Real-time satellite data to be used for round-the-clock air quality management in Bengal

The West Bengal Pollution Control Board (WBPCB) signed a memorandum of understanding with scientists from CERCA in IIT-Delhi earlier this week to manage air quality in eight polluted cities in the state, including Kolkata.

Real-time satellite data to be used for round-the-clock air quality management in Bengal
Real-time satellite data to be used for round-the-clock air quality management in Bengal

Real-time satellite data to be used for round-the-clock air quality management in Bengal

For the first time in India, real-time satellite data would be used for round-the-clock air quality management by any state pollution control board.

“Till date satellite data has been used by scientists for research, the findings of which have often been used by various state pollution control boards for air quality management. But this is for the first time that real-time satellite data would be used for air quality management in cities on a day-to-day basis,” said Sagnik Dey, coordinator of the Centre of Excellence for Research on Clean Air (CERCA) and associate professor at the Centre for Atmospheric Sciences (CAS) at the Indian Institute of Technology in Delhi.

The West Bengal Pollution Control Board (WBPCB) signed a memorandum of understanding with scientists from CERCA in IIT-Delhi earlier this week to manage air quality in eight polluted cities in the state, including Kolkata.

All eight cities – Kolkata, Howrah, Durgapur, Raniganj, Asansol, Haldia and Barrackpore – are listed among the 122 non-attainment cities in India prepared by the Central Pollution Control Board (CPCB). These cities do not meet the National Ambient Air Quality Standards. They need to focus attention on multiple fronts to deal with high air pollution.

“We have signed a MoU with the IIT Delhi. For the first time a GIS-based air quality management system would be used. Initially we would start with Kolkata but later we plan to include all eight cities in phases. We are also coming up with a separate set up (a GIS laboratory) for this,” said Kalyan Rudra, chairman of WBPCB.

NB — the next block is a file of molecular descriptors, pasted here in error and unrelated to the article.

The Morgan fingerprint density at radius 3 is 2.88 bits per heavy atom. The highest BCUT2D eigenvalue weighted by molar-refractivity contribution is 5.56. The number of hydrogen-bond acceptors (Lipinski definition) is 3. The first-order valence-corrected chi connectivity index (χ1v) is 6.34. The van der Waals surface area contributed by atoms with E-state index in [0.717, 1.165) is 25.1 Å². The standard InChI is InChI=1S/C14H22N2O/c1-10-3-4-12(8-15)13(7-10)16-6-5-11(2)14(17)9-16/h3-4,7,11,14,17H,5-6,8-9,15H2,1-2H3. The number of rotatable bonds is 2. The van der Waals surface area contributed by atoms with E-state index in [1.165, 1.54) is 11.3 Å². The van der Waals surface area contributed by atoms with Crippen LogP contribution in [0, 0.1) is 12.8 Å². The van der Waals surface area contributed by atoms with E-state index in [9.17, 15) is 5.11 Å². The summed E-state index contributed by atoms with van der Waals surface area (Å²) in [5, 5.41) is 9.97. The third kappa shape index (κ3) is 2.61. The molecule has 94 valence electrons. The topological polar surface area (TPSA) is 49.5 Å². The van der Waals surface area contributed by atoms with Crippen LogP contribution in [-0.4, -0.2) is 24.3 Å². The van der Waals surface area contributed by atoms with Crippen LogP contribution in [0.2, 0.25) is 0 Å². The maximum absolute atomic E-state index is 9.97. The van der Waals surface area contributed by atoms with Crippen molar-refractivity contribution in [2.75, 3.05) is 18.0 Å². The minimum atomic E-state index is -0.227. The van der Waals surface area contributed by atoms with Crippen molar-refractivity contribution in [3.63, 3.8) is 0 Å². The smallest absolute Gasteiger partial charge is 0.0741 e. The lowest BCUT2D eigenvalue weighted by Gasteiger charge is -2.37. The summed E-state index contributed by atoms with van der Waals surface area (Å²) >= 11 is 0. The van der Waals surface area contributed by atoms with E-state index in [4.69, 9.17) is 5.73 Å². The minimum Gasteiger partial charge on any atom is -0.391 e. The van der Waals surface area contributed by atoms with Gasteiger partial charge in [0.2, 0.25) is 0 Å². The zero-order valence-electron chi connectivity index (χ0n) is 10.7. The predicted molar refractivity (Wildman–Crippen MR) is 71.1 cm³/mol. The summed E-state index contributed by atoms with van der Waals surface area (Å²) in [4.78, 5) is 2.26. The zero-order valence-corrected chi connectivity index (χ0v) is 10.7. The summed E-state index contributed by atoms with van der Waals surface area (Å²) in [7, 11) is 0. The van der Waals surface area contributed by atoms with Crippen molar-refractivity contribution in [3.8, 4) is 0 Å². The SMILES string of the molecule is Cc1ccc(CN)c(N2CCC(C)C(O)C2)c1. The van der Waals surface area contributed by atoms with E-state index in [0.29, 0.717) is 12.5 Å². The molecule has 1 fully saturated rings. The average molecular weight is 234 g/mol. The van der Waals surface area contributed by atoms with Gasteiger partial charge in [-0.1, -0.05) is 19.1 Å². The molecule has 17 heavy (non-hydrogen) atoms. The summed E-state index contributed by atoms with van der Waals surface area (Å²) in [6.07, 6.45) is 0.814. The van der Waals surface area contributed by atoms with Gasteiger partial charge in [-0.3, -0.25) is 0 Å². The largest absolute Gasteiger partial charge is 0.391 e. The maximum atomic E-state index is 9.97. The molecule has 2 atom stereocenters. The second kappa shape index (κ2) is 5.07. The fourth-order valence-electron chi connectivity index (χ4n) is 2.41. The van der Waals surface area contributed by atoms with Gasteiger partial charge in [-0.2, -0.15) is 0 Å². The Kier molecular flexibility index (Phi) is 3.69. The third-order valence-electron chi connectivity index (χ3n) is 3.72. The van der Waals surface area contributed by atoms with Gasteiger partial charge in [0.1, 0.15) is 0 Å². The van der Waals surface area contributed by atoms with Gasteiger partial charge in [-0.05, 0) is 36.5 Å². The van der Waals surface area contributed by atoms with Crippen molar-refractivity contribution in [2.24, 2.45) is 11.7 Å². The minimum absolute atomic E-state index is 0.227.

Senior officials of the WBPCB said that satellite data would be used to identify hotspots in these cities, major sources of pollution including crop-burning, trans-boundary movement of pollutants including those coming from Bangladesh, identify peak pollution periods and manage air quality round-the-clock. Satellite data would be also used to identify encroachment in the wetlands and garbage dumping.

How would it work? Trained WBPCB officials would identify sources of pollution from real time satellite data. Once the source is identified, the civic bodies and other government agencies in those areas would be asked to verify it on the ground and take immediate action. Once actions are taken on the ground the real time satellite data and data from low cost sensors would also be used to measure the dip in pollution levels because of the mitigating actions.

“In another first, our staff would be trained by the CERCA-scientists so that they are equipped to carry out this job themselves in future too. This would also help to reduce dependency on any third party for air quality management in future, as we would have dedicated trained staff and a set up,” said a senior WBPCB official.

This becomes all the more important because the union environment ministry in January 2019 had launched the National Clean Air Program (NCAP) with an aim to cut the concentration of PM10 and PM2.5 particles by at least 20% in the next five years, with 2017 as the base year for comparison.

“We are now getting higher resolution satellite data and the processing time has also come down drastically. So this is a very good use of satellite data, which was primarily used for trend analysis till date. It also shows the future forward for such collaborations between pollution control boards and academic institutions for effective air quality management,” said SN Tripathi, head of the civil engineering department at IIT-Kanpur and an expert member (steering committee) of NCAP.